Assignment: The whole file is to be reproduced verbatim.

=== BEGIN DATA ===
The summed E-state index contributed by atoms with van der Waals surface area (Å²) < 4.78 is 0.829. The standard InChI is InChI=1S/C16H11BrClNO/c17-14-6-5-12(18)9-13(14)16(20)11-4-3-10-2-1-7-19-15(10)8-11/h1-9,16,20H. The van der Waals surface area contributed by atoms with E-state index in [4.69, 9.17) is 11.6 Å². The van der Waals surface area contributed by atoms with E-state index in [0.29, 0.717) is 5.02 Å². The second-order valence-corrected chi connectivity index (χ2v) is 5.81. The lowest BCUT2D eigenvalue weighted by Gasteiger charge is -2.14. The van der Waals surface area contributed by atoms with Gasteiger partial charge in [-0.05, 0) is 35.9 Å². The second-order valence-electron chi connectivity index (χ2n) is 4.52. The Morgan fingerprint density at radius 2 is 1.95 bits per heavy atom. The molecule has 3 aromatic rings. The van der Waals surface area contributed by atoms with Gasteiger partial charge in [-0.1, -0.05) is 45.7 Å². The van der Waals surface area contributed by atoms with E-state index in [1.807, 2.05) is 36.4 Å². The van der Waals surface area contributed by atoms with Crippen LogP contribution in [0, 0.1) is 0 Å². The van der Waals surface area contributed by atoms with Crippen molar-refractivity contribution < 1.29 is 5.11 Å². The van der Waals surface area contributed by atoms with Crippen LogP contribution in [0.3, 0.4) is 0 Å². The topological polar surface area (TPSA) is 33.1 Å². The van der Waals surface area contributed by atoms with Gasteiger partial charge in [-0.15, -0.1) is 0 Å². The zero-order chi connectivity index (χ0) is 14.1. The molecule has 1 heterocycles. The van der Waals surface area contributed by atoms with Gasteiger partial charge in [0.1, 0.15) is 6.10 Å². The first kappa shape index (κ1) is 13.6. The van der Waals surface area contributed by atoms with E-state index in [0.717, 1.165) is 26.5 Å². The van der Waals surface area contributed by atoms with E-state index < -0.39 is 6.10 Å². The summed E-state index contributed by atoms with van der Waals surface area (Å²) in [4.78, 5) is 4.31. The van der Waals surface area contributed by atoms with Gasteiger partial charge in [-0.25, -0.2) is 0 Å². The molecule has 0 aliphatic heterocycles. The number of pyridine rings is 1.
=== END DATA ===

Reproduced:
The summed E-state index contributed by atoms with van der Waals surface area (Å²) < 4.78 is 0.829. The standard InChI is InChI=1S/C16H11BrClNO/c17-14-6-5-12(18)9-13(14)16(20)11-4-3-10-2-1-7-19-15(10)8-11/h1-9,16,20H. The van der Waals surface area contributed by atoms with E-state index in [4.69, 9.17) is 11.6 Å². The van der Waals surface area contributed by atoms with E-state index in [0.29, 0.717) is 5.02 Å². The second-order valence-corrected chi connectivity index (χ2v) is 5.81. The lowest BCUT2D eigenvalue weighted by Gasteiger charge is -2.14. The van der Waals surface area contributed by atoms with Gasteiger partial charge in [-0.05, 0) is 35.9 Å². The second-order valence-electron chi connectivity index (χ2n) is 4.52. The Morgan fingerprint density at radius 2 is 1.95 bits per heavy atom. The molecule has 3 aromatic rings. The van der Waals surface area contributed by atoms with Gasteiger partial charge in [-0.1, -0.05) is 45.7 Å². The van der Waals surface area contributed by atoms with E-state index in [1.807, 2.05) is 36.4 Å². The van der Waals surface area contributed by atoms with Crippen LogP contribution in [0, 0.1) is 0 Å². The van der Waals surface area contributed by atoms with Crippen molar-refractivity contribution < 1.29 is 5.11 Å². The van der Waals surface area contributed by atoms with Crippen LogP contribution in [0.3, 0.4) is 0 Å². The topological polar surface area (TPSA) is 33.1 Å². The van der Waals surface area contributed by atoms with Gasteiger partial charge in [-0.15, -0.1) is 0 Å². The zero-order chi connectivity index (χ0) is 14.1. The molecule has 1 heterocycles. The van der Waals surface area contributed by atoms with Gasteiger partial charge in [0.1, 0.15) is 6.10 Å². The first kappa shape index (κ1) is 13.6. The van der Waals surface area contributed by atoms with E-state index in [0.717, 1.165) is 26.5 Å². The van der Waals surface area contributed by atoms with E-state index < -0.39 is 6.10 Å². The summed E-state index contributed by atoms with van der Waals surface area (Å²) in [4.78, 5) is 4.31. The van der Waals surface area contributed by atoms with Gasteiger partial charge in [-0.25, -0.2) is 0 Å². The molecule has 0 aliphatic heterocycles. The number of pyridine rings is 1.